Werner's Blog — Opinion, Analysis, Commentary
The trouble with tailings ponds

Mines generate a lot of waste: waste rock known as overburden, and tailings from the processing and leaching of crushed rocks with chemicals. Extracting the valuable minerals thus leaves behind an unwelcome residue, which conventionally is dealt with in tailings ponds. This problem is particularly pronounced for bitumen mining in Alberta, where the vast scale of the production poses significant environmental problems. Tailings from other mining activities are becoming more of a problem as well. Advances in technology make it possible to exploit lower grade ores, which generates more tailings.

Tailings from bitumen mining are a mixture of water, sand, and fine clay, and also contain residual bitumen. These tailings are drained into settling ponds where sedimentation separates the ingredients. Water rises to the top, while heavier materials such as metals and minerals settle at the bottom of the pond. The difficulty arises with a middle layer of ‘mature fine tailings’ (MFT), which take a very long time to settle, even decades. This makes tailings ponds inefficient for treating tailings. Speeding up the process has become a new challenge for oil companies, which are under a mandate from Alberta's provincial government to meet capture targets for fine tailings. Introduced in 2009 as Directive 74 by the Alberta Energy Regulator (AER), companies are required to capture more than 50% of fines (particles of 44 micrometers or less) since 2013. Companies are scrambling to meet this target. In 2013, oil-sands mines owned by Shell, Suncor, and Syncrude failed to meet targets. However, the AER waived penalties.

The most common design of a tailings pond is the raised embankment. The initial embankment (the starter dyke) is raised from time to time to accommodate the growing layers of sediment at the bottom of the lake. An improvement involves thickening the tailings by dewatering them mechanically through compression and filter presses—a technique used at the Kidd Creek copper and zinc mine near Timmins, Ontario. However, it took many years before this technology became practical due to inconsistent thickening. Advantageously, with this technique reclamation costs are significantly lower than with conventional ponds. They are also safer with respect to the potential instability of high retaining embankments of conventional ponds. The third option involves ‘dry stacking’, dewatering the tailings into a ‘cake’ that needs to be transported by conveyor belt or truck rather than pipeline. Dry stacking employs different types of drying and filtering. One method uses stacked pressure plates and vacuum filtration systems. Other methods involve centrifuges or thermal drying in kilns. Dry stacking is very advantageous environmentally. It recovers water that can be reused for processing ore. It eliminates the risk of catastrophic dyke failure, especially in seismically-active locations. It is possible to reclaim and rehabilitate land progressively instead of after mine closure. It also works well in cold climates, where pipe freezes and frosting can impede the operation of a tailings pond. Lastly, groundwater contamination through seepage is virtually eliminated. Of course, these numerous advantages come at a cost. Filtering and drying takes energy, which can add considerable expenses. Unfortunately, dewatering tailings rich in bitumen is difficult without adding more chemical reagents, which makes this process even more costly.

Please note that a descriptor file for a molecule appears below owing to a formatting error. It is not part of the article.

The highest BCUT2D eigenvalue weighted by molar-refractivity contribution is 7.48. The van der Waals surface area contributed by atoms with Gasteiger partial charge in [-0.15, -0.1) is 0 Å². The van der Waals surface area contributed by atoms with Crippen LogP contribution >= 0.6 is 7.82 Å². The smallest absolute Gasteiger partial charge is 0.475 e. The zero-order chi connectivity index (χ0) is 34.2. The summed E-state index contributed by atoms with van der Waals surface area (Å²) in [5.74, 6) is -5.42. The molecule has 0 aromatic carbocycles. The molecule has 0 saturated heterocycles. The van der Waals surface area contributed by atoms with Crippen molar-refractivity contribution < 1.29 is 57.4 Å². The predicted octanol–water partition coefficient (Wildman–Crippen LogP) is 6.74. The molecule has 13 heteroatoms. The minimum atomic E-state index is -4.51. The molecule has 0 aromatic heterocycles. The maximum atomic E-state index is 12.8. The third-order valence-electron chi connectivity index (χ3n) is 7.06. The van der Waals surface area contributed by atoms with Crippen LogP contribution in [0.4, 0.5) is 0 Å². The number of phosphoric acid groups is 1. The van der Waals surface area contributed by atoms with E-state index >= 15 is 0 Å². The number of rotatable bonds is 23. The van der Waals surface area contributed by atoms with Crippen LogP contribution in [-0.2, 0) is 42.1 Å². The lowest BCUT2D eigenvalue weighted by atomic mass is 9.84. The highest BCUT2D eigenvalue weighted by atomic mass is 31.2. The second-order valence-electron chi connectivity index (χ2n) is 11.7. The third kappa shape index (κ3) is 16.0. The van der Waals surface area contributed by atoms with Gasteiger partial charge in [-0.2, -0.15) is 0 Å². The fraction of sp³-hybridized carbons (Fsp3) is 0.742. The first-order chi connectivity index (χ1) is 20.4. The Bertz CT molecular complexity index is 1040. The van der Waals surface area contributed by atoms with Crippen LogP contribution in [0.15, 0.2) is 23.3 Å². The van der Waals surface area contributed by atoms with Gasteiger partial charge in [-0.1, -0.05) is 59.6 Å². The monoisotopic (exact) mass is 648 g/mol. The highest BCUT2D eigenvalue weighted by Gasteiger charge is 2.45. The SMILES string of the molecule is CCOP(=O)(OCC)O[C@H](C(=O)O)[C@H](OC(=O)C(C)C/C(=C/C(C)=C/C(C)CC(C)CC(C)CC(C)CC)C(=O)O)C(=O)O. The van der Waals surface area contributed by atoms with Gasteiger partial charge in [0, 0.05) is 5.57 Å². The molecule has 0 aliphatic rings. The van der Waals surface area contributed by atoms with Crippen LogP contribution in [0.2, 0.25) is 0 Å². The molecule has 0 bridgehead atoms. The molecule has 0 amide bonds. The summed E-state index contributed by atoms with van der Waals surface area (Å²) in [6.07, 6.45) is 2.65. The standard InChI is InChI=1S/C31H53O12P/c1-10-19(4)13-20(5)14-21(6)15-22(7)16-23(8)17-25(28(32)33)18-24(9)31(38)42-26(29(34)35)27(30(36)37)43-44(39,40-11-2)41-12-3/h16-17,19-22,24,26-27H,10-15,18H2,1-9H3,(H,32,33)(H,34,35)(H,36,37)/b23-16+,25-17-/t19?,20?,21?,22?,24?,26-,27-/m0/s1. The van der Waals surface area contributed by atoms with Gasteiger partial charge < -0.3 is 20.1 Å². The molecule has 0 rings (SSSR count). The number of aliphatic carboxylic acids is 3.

There are solutions that may close the gap between environmental ambition and economic reality. Suncor employs a novel method known as ‘consolidated tailings’, which involves mixing a polymer flocculant into the MFT and depositing the mixture in thin layers over sand banks with shallow slopes. This results in relatively dry material that can be reclaimed in place or transported to other locations. The advantage is that the process only takes weeks rather than years. Advantageously, the process can also be applied to drain and process MFTs from existing conventional tailing ponds. Shell uses a similar approach, but calls it ‘atmospheric fines drying’. It is pictured above, at Shell's Muskeg River mine. Engineers refer to this entire class of methods as ‘chemical amendment’—adding flocculants.

‘It is time for Alberta's regulator to grow sharper teeth.’

As the discussion above suggests, the trouble with tailings ponds is both technology and economics. New technologies need to be developed and tested as some may work better in some environments than others, and the most effective technologies to date increase costs, primarily due to the energy involved in drying. Companies need to be prepared to bear the full cost of clean-up, and invest more into R&D for dealing with tailings. Alberta has been lax about enforcing its own environmental targets. Penalties were waived and variances (lower targets on a case-by-case basis) were granted. It is time for Alberta's regulator to grow sharper teeth. The industry complains that the methods stipulated in Directive 74 put them into a technological straight-jacket. While there may be a need for more flexibility in technological approaches, flexibility should not be confused with laxity. If oil companies want to expand oil sands exploration in Alberta, they should set themselves more aggressive goals for reducing their environmental footprint.

Technical notes: Flocculants are chemicals that remove suspended solids from liquids through a process of contact and adhesion whereby the particles of a dispersion form lager-size clusters. Common flocculants are polyacrylamides, long-chain polymers. Coagulation is synonymous to flocculation. Further information can be found in the report Oil Sands Tailings Technology Review prepared by BGC Engineering, July 2010.

Posted on Tuesday, September 2, 2014 at 17:15 — #Environment
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